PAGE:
Back in October 1994, I was just a couple of weeks away from launching once more to Japan to have another try at life there, so my friends at the JCSA held a goodbye party for me at the International Student Centre at the University of Toronto. During the two hours there, I received a very nice present from one of my friends from Tokyo. And you see it right above the text. I guess I may have blurted out at one point or another that I was a big Miki Imai（今井美樹）fan. Since it was 20 years back, she probably had someone in her family or circle of friends send it over from Japan, so it was a bit weird that I ended up taking it with me back to the country.
I've decided to cover Imai's 8th album from September 1994, "A Place In The Sun" because being in the midst of one of the wintriest winters in recent memory here in Toronto, I think all of us can use our own place in the sun right now. Also, with me getting this disc just before I made my fresh start in Tokyo, I think "A Place In The Sun" was perhaps a bit of a fresh start for Imai herself. For one thing, it was the full beginning of the collaboration between her and BOOWY guitarist Tomoyasu Hotei（布袋寅泰）. Hotei had actually helped out on a few of her tracks from her previous album, "flow into space" in 1993, but with "A Place In The Sun", he was now the producer for the whole album. And to make things more interesting, Ryuichi Sakamoto（坂本龍一） was co-producer.
For the first number of years that I had the album, I considered this album to be a near-reboot of Imai in terms of the overall sound. I may have been a bit hasty in that assessment; in recent years, on hearing and remembering the various tracks, I think now that there were some echoes of her 80s and very early 90s style in terms of some familiar synth arrangements and the gentle rhythms. And sure enough, her songwriting buddies from that period such as Akemi Kakihara, Yuuho Iwasato and Chika Ueda（柿原朱美・岩里祐穂・上田千華） created some of the songs for "A Place In The Sun" as well. However, there were some other tracks that showed a new direction of sorts. One track is "Miss You" which is the only song from the album that had been released as her 10th single a couple of months earlier. Iwasato took care of the lyrics but Hotei composed the music, and I'm pretty sure that that is him on the guitar solo and the background vocals near the end of the song. Compared to her ballads from her early period, "Miss You" seems more epic and less about Imai spending a Sunday afternoon in the apartment. There is more of a "big picture" outlook here, for lack of a better way to describe it. Because of its status as the lone single, it is the most representative track on the album and perhaps the symbol of this new direction. It hit No. 1 on Oricon and was the 26th-ranked song of 1994.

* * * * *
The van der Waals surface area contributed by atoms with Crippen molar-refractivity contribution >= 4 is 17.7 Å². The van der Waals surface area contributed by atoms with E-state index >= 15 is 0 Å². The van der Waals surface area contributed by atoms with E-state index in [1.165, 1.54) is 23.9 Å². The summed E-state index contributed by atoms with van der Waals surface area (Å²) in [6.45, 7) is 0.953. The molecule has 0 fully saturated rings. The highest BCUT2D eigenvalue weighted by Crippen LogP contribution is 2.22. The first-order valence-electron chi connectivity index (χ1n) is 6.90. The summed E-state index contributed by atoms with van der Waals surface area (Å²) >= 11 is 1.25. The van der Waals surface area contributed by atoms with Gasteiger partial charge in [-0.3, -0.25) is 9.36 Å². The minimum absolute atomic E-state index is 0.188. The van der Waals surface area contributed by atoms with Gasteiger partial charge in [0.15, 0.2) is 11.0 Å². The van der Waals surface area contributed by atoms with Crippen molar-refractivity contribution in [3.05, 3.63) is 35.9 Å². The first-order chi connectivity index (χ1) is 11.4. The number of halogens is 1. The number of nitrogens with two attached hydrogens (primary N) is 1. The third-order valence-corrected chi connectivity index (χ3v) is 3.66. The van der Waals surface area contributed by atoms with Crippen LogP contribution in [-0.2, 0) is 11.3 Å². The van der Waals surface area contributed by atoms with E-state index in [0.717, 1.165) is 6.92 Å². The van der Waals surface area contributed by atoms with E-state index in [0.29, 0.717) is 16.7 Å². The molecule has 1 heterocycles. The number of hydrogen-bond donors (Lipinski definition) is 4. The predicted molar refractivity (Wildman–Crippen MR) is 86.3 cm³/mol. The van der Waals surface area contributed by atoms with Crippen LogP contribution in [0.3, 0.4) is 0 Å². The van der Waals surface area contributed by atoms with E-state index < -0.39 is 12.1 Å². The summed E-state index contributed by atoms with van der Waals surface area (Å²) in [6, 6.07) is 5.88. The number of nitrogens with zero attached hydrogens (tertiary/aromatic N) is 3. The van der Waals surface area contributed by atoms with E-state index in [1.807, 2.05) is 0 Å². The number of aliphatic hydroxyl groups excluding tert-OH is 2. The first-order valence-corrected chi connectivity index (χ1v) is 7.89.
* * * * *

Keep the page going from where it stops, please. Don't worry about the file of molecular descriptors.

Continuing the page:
This is a karaoke version of "Kagayaku Machi de"（輝く街で...In A Sparkling Neighbourhood）. but I just wanted to showcase one track that kinda hearkened back to some of her earlier whimsical ballads. Again the words were by Imai with Chika Ueda creating the melody. Despite the whimsy, Imai's lyrics talk about coming across an old flame out of the blue with all of the complicated emotions bubbling out.
I love the bass thumping away here for the title track, "A Place In The Sun". And Imai's voice just seems to lift spirits whenever she sings this one. It hints at that fresh start that I mentioned at the beginning of the article, and the official video illustrates that very well as she drives a car up a fog-enshrouded mountain until she gets out at the peak and has sunlight rain down on her. That famous beaming smile of hers says it all. Iwasato and Akemi Kakihara were behind the making of this wonderful song.
The last track for tonight is "Umibe nite"（海辺にて...By The Shore）. Iwasato and Ueda created this sad but hopeful ballad in which Imai sings about walking along the beach thinking about the love she has just lost and struggling to go forward by herself. She gives a wonderful performance above.
"A Place In The Sun" went as high as No. 2 on the album charts and eventually became the 21st-ranked album of the year. As I finish up writing this article, I realize that the album itself has this overarching theme of new beginnings to go along with the rebirths of sorts for the professional lives for me and Imai. Perhaps that friend of mine had something more in mind than making an Imai fan happy when she gave me this album.
Also, I did mention in one of the past articles on Imai that her earlier music from the 80s and into the new decade was more my preference. That opinion hasn't changed but I also think this album is very worthy.